GLD is officially in bear market territory (-20% from a high) as the $143.95 close is a drop of 22.5% from the September, 2011 high of $185.85. And then we have the break below major support of 150. The next support level is 140.
I don’t care about reasons for the price of goal. There are people who make a living writing about the multitude of reasons for the slide in gold. I just follow the chart until it indicates a bottom. Reasons are irrelevant.
Note: Click on HOME for updated postings. This technical analysis is for educational purposes so you can learn to trade online using candlestick charts and other technical indicators including volume, moving averages and oscillators. Please conduct your own chart analysis or consult your financial advisor before making investment decisions. The author of this article may hold long or short positions in the featured stock or index.
The above charts provide a long-term perspective for gold. The first chart shows the pricing for SPDR Gold ETF (ticker:GLD) for the period 2005 to 2012 in the logarithmic scale. The second smaller chart extends the date range from 1974 to 2012 and shows the actual price of gold in U.S. dollars in the linear scale.
There are two generally accepted principles in technical analysis: (1) individual stocks and broad indexes move in trends, and (2) the trend will continue until there is evidence to the contrary. How is this relevant for gold? The long-term trend for gold is up and is currently trading in a major and intermediate lateral trading band. And the near-term trend is down. Given the assumption that the long-term uptrend will continue for gold, a breakout above resistance of 174 and 185 (ticker:GLD) would confirm the continuation of the long-term uptrend. On the contrary, a break below support of 150 (ticker:GLD) would raise a red flag for the continuation of the uptrend.
Significant dates in modern gold history:
August, 1971: Then-U.S. President Richard Nixon takes the U.S. dollar off the gold standard, which had been in place with minor modifications since the Bretton Woods Agreement of 1944 fixed the conversion rate for one Troy ounce of gold at $35 (U.S.).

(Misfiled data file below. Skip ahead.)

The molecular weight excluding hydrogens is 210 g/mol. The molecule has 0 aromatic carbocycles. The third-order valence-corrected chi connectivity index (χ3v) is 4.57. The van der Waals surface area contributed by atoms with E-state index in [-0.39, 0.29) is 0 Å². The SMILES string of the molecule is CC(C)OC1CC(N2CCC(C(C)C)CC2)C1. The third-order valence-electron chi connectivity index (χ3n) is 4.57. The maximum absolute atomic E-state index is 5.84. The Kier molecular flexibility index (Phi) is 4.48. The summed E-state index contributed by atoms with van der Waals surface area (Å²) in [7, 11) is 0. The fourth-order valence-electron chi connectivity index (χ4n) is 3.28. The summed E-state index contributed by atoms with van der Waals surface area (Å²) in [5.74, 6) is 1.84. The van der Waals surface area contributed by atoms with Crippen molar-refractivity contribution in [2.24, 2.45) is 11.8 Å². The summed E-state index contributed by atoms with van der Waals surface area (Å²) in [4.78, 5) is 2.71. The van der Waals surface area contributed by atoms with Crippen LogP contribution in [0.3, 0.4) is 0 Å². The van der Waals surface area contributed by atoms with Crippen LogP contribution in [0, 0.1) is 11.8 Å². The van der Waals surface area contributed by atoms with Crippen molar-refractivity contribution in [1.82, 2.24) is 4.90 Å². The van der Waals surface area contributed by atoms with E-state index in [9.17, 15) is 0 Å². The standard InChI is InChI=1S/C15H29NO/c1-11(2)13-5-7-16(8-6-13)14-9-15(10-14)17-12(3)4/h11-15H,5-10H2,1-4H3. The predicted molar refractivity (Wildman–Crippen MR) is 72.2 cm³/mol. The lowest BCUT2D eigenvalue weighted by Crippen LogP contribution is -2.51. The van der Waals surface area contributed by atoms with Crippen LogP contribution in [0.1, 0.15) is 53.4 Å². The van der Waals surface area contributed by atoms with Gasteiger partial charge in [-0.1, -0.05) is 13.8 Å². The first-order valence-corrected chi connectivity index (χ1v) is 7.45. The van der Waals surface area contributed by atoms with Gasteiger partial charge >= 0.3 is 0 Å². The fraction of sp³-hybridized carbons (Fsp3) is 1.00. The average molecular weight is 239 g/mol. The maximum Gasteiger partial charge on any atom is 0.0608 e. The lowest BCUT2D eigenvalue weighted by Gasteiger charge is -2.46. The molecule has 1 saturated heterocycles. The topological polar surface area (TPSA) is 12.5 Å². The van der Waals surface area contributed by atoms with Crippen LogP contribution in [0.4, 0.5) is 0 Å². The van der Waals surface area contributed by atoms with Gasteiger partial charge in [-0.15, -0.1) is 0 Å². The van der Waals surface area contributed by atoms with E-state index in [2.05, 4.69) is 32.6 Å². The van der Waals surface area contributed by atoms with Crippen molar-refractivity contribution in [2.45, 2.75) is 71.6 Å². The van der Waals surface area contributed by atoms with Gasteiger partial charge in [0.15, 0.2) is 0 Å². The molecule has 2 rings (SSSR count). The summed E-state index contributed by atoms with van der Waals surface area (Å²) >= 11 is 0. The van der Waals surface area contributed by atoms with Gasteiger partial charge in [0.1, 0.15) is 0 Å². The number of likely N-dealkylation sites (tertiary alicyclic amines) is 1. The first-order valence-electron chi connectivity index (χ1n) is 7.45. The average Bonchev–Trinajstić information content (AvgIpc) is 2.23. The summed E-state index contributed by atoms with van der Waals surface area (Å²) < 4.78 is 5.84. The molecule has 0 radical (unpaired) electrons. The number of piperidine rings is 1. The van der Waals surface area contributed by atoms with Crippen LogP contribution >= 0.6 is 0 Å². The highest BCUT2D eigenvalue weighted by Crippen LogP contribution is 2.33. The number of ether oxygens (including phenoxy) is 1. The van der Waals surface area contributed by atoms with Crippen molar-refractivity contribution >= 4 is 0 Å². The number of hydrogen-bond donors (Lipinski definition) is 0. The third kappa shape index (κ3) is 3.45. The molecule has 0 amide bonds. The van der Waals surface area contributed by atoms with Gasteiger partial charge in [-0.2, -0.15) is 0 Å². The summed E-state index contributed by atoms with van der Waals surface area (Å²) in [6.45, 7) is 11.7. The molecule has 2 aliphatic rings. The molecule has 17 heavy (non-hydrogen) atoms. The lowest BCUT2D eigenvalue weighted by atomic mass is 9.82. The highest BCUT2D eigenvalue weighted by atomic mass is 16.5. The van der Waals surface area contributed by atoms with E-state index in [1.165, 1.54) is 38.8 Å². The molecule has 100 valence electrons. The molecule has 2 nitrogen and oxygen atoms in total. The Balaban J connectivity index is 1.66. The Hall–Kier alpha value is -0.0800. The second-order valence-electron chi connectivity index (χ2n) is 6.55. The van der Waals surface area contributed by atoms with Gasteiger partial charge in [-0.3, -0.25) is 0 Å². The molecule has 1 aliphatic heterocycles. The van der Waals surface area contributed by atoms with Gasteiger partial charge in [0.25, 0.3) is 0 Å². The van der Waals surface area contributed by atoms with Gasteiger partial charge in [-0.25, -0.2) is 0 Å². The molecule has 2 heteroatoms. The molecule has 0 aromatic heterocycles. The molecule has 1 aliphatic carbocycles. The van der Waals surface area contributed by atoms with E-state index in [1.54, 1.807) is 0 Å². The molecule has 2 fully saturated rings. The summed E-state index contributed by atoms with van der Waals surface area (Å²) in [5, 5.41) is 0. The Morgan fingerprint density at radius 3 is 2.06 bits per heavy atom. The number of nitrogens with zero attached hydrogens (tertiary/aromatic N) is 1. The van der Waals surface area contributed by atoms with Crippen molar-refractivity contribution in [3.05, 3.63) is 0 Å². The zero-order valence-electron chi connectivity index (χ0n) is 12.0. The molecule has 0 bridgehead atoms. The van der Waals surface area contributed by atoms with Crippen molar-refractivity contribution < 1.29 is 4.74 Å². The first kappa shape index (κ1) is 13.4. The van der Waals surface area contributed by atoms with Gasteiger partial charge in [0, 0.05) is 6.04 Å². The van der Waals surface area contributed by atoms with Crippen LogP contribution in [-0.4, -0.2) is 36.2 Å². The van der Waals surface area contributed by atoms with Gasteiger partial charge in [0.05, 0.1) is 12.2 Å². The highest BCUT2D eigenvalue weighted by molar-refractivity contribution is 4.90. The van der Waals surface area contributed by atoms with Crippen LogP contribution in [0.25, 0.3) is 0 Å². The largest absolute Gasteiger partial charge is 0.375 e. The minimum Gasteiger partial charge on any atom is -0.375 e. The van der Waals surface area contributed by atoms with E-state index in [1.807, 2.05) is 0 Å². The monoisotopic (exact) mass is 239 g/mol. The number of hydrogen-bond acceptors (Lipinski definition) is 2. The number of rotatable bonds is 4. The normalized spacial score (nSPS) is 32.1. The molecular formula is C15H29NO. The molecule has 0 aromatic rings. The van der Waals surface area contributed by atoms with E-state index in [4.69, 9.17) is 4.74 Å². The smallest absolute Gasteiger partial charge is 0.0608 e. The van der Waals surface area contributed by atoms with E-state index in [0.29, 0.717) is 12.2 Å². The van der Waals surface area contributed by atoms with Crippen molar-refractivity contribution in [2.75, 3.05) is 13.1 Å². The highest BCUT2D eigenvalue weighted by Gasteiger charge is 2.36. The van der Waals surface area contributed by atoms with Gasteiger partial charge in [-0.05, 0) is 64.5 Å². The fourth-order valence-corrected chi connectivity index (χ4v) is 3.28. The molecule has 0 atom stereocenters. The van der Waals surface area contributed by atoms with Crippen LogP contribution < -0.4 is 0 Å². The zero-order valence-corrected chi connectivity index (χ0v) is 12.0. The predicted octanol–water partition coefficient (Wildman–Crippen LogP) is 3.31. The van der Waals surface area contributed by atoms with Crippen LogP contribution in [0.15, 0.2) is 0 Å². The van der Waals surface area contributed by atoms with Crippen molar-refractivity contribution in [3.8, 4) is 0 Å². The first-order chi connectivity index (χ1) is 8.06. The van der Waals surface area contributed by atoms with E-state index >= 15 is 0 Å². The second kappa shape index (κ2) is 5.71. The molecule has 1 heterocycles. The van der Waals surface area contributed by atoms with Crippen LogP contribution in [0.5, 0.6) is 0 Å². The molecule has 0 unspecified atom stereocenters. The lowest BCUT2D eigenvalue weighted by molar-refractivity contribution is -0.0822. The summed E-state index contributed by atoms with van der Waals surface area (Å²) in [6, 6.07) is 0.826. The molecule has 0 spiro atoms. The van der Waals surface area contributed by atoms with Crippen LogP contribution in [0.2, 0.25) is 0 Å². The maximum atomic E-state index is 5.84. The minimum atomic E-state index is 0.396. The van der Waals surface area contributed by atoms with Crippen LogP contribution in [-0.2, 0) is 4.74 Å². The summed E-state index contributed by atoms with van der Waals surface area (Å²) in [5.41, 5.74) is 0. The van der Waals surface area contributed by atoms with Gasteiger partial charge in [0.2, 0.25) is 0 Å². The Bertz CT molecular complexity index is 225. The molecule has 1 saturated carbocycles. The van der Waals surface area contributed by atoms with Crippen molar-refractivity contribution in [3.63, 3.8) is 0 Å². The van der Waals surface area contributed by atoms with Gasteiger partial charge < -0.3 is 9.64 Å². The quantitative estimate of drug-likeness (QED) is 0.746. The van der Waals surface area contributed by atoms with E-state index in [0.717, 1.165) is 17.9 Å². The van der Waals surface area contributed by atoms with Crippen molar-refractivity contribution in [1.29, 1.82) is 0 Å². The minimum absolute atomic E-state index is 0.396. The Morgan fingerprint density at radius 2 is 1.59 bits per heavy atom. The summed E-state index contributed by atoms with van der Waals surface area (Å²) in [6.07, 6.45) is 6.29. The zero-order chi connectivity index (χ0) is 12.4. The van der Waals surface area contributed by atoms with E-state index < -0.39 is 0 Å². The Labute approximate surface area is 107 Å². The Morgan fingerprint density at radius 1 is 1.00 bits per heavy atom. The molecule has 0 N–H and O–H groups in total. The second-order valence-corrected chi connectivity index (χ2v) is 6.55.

March, 1973: Most major countries adopt floating-exchange-rate system.
January, 1980: Gold hits record high of $850 an ounce.
August, 1999: Gold falls to a low of $251.70.
November, 2004: SPDR Gold Shares ETF launched
November, 2005: Spot gold breaches $500 for the first time since December 1987.
May, 2006: Gold prices peak at $730 an ounce.
November, 2007: Spot gold hits a 28-year high of $845.40 an ounce.
March, 2008: Benchmark gold contract trades over $1,000 for the first time in U.S. futures market.
September, 2008: Spot gold rises by nearly $90 an ounce, a record one-day gain.
September, 2010: Gold prices reach $1,300 an ounce.
September, 2011: Gold prices hit a high of $1,895 USD/oz
Note: The above chart analysis is valid as of the publication date. To review current charts click on Home or perform a search. This technical analysis is for educational purposes so you can learn to trade online using candlestick charts. Please conduct your own chart analysis or consult your financial advisor before making investment decisions. The chart snippets are from BigCharts.com which I recommend and have used for fifteen years. The author of this article may hold long or short positions in the featured stock or index.